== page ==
A teenager was convicted of the murder of two sisters in a London park last year, who he stabbed to death after going through a government “de-radicalization” program.
Danyal Hussein, 19, murdered Nicole Smallman, 27, and Bibaa Henry, 46. He is said to have drawn up a “contract” in his own blood with a demon to sacrifice women in exchange for winning the lottery.
While the killings were not treated as a terrorist attack, investigators can now be reported to consider that Hussein experienced “a form of radicalization” in terms of exposure to hidden material on the so-called dark web.
Investigators also believe he would have killed more women had he not injured his hand when he killed the sisters, an injury Hussein attributed to knife-point robbery on a visit for hospital treatment the next day.
To this day, the police have been unable to access Hussein’s full browsing history after seizing electronic devices, including an iPad, from his room. They have complained of obstacles to gaining such access as part of attempts to understand the adolescent’s mindset and the full scope of any communication with others.
“I find it incredibly frustrating to conduct a murder investigation with my hands tied behind my back like that,” he said. DCI Simon Harding, who led the investigation. It is understood that a request for assistance was forwarded to the United States Department of Justice, but was ultimately rejected.
The teenager, from Blackheath, southeast London, had been in online contact with other people about demons and spells, according to investigators.
Some of the spells were believed to have to do with making it attractive to women, but the police remain largely in the dark about other material. There was also some far-right component to some of the discussions, but researchers have been reluctant to go into detail.
Police said Hussein was referred to the counterterrorism prevention program in October 2017 by his school, the comprehensive Thomas Tallis in Blackheath, over concerns that he may have been showing signs of vulnerability to radicalization.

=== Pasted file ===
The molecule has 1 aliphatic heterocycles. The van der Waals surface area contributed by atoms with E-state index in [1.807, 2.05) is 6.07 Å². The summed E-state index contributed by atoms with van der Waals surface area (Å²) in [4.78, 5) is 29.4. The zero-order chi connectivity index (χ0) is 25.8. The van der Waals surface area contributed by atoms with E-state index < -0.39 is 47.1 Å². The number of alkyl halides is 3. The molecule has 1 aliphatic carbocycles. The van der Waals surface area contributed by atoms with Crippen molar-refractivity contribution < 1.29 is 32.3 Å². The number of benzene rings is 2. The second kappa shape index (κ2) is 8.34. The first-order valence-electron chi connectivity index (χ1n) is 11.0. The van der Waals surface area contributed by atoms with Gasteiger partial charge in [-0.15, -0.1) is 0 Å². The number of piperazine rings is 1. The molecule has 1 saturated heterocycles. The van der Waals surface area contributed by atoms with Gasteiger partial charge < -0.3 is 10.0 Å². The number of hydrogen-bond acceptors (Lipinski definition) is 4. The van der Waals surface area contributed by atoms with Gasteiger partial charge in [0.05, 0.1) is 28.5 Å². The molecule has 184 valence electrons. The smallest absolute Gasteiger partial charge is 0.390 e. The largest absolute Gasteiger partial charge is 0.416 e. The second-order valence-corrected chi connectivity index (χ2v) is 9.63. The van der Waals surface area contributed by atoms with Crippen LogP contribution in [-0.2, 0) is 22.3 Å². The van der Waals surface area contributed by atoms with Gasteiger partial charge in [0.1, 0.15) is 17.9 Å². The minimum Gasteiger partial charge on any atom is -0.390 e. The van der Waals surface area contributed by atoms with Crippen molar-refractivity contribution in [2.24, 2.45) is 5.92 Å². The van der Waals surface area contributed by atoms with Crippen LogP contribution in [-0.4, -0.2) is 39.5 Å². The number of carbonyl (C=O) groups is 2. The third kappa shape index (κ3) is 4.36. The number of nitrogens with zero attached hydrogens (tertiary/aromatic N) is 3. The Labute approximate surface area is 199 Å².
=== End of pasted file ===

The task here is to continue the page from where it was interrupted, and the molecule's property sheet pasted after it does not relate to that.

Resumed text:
Then, after further evaluation, he was referred to the Canal program, a voluntary Prevention chapter, and received what the metropolitan police described as “adequate support and interventions.”
In May 2018, he was discharged from the Canal process with no outstanding concerns at the time regarding violent extremism or terrorism, according to Scotland Yard, and continued to receive support from his school, health and social services.
No further concerns were raised about his behavior regarding Prevent, whose officers also conducted a review six and 12 months after he was discharged from Channel.
“There hasn’t been a lot of information about how he was fascinated by demons and the occult because it was all done behind closed doors in his bedroom,” Harding said.
“I suppose it is another form of radicalization for him in terms of what he is seeing and what he is encouraged to watch on the dark web, but we were unable to access his account.”
Harding described the motive for the killings as unlike any other seen by police in the UK. Hussein was a “young man with an ideology” that had led him to commit the murders with a frightening calm.
The teenager, who has an autism spectrum disorder, had not been on the radar of mental health services before his arrest, according to Harding, who described Hussein’s ideology as one that had “cult following.”
Hussein, who refused to go to the witness stand and testify in his own defense during the trial, has continued to deny any involvement in the sisters’ murders.
Little was known about Hussein’s family history during the trial, but police described him as “uncomplicated”. He has several much younger siblings and had divided his time between his mother’s address in south-east London and his father’s home near the park where he committed the murders. He attended school and went on to sixth grade.
Smallman and Henry were killed during what prosecutors described as a “frenzied and relentless” attack on a night that was meant to be a celebration of the latter’s birthday.
A combination of forensic and CCTV evidence led police to Hussein, said the prosecutor, Oliver Glasgow QC, and his DNA was found on the bodies of both sisters, as well as on a bloodstained knife discovered near them. in Fryent Country Park.
The trial was shown documents taken from Hussein’s home, including a handwritten “contract” with “the mighty King Lucifuge Rofocale” in which the signer pledged to kill six women every six months in exchange for winning the lottery. Mega Millions Super Jackpot.
“My team and I are convinced that he would have committed more murders and we would have been looking at up to six in the first six months if he had fulfilled his contract,” Harding said.
“The injuries to his hand were so important that it would have been difficult for him to hold anything because it would have hurt a lot.”